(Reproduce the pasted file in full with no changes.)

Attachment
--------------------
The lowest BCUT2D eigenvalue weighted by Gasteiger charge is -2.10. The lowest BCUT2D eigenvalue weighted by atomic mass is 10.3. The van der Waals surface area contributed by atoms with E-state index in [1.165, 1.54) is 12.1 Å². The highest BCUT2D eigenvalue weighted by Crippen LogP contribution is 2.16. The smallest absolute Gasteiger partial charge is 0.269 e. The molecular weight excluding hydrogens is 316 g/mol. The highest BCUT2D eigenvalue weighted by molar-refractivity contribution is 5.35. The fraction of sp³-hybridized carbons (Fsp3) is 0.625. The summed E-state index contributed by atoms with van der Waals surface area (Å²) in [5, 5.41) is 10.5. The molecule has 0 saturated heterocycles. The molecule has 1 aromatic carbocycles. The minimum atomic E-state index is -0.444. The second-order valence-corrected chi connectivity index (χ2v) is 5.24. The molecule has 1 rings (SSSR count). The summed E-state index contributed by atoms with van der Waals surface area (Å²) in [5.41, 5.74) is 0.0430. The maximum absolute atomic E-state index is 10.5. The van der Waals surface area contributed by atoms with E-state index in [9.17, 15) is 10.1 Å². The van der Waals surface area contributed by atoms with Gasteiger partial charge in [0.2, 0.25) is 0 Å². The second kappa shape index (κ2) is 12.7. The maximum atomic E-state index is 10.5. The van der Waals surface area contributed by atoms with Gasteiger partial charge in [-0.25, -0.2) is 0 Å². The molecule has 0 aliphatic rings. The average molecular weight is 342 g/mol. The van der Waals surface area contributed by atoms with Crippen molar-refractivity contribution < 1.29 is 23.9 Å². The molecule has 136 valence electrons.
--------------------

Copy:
The lowest BCUT2D eigenvalue weighted by Gasteiger charge is -2.10. The lowest BCUT2D eigenvalue weighted by atomic mass is 10.3. The van der Waals surface area contributed by atoms with E-state index in [1.165, 1.54) is 12.1 Å². The highest BCUT2D eigenvalue weighted by Crippen LogP contribution is 2.16. The smallest absolute Gasteiger partial charge is 0.269 e. The molecular weight excluding hydrogens is 316 g/mol. The highest BCUT2D eigenvalue weighted by molar-refractivity contribution is 5.35. The fraction of sp³-hybridized carbons (Fsp3) is 0.625. The summed E-state index contributed by atoms with van der Waals surface area (Å²) in [5, 5.41) is 10.5. The molecule has 0 saturated heterocycles. The molecule has 1 aromatic carbocycles. The minimum atomic E-state index is -0.444. The second-order valence-corrected chi connectivity index (χ2v) is 5.24. The molecule has 1 rings (SSSR count). The summed E-state index contributed by atoms with van der Waals surface area (Å²) in [5.41, 5.74) is 0.0430. The maximum absolute atomic E-state index is 10.5. The van der Waals surface area contributed by atoms with E-state index in [9.17, 15) is 10.1 Å². The van der Waals surface area contributed by atoms with Gasteiger partial charge in [0.2, 0.25) is 0 Å². The second kappa shape index (κ2) is 12.7. The maximum atomic E-state index is 10.5. The van der Waals surface area contributed by atoms with Gasteiger partial charge in [-0.25, -0.2) is 0 Å². The molecule has 0 aliphatic rings. The average molecular weight is 342 g/mol. The van der Waals surface area contributed by atoms with Crippen molar-refractivity contribution < 1.29 is 23.9 Å². The molecule has 136 valence electrons.